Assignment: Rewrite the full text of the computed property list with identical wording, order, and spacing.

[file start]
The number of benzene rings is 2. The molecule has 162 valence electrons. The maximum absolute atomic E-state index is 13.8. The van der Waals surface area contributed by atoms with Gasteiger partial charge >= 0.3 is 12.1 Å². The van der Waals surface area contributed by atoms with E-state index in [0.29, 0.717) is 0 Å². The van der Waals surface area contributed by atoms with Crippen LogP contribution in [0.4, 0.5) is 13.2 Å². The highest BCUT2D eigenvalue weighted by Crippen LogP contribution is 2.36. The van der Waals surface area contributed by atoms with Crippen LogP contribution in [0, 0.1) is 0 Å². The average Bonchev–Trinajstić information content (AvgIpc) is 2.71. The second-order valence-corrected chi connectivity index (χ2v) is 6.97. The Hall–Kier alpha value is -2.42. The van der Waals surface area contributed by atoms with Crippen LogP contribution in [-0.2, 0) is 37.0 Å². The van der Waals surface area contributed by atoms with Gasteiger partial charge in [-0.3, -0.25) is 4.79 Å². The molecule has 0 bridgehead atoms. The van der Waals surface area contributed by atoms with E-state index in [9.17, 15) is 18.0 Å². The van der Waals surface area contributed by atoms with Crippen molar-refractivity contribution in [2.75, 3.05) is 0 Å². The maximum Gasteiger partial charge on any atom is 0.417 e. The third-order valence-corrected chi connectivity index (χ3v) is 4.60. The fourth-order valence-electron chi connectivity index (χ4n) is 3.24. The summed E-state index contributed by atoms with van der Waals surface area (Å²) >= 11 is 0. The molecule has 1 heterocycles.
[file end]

The number of benzene rings is 2. The molecule has 162 valence electrons. The maximum absolute atomic E-state index is 13.8. The van der Waals surface area contributed by atoms with Gasteiger partial charge >= 0.3 is 12.1 Å². The van der Waals surface area contributed by atoms with E-state index in [0.29, 0.717) is 0 Å². The van der Waals surface area contributed by atoms with Crippen LogP contribution in [0.4, 0.5) is 13.2 Å². The highest BCUT2D eigenvalue weighted by Crippen LogP contribution is 2.36. The van der Waals surface area contributed by atoms with Crippen LogP contribution in [0, 0.1) is 0 Å². The average Bonchev–Trinajstić information content (AvgIpc) is 2.71. The second-order valence-corrected chi connectivity index (χ2v) is 6.97. The Hall–Kier alpha value is -2.42. The van der Waals surface area contributed by atoms with Crippen LogP contribution in [-0.2, 0) is 37.0 Å². The van der Waals surface area contributed by atoms with Gasteiger partial charge in [-0.3, -0.25) is 4.79 Å². The molecule has 0 bridgehead atoms. The van der Waals surface area contributed by atoms with E-state index in [9.17, 15) is 18.0 Å². The van der Waals surface area contributed by atoms with Crippen molar-refractivity contribution in [2.75, 3.05) is 0 Å². The maximum Gasteiger partial charge on any atom is 0.417 e. The third-order valence-corrected chi connectivity index (χ3v) is 4.60. The fourth-order valence-electron chi connectivity index (χ4n) is 3.24. The summed E-state index contributed by atoms with van der Waals surface area (Å²) >= 11 is 0. The molecule has 1 heterocycles.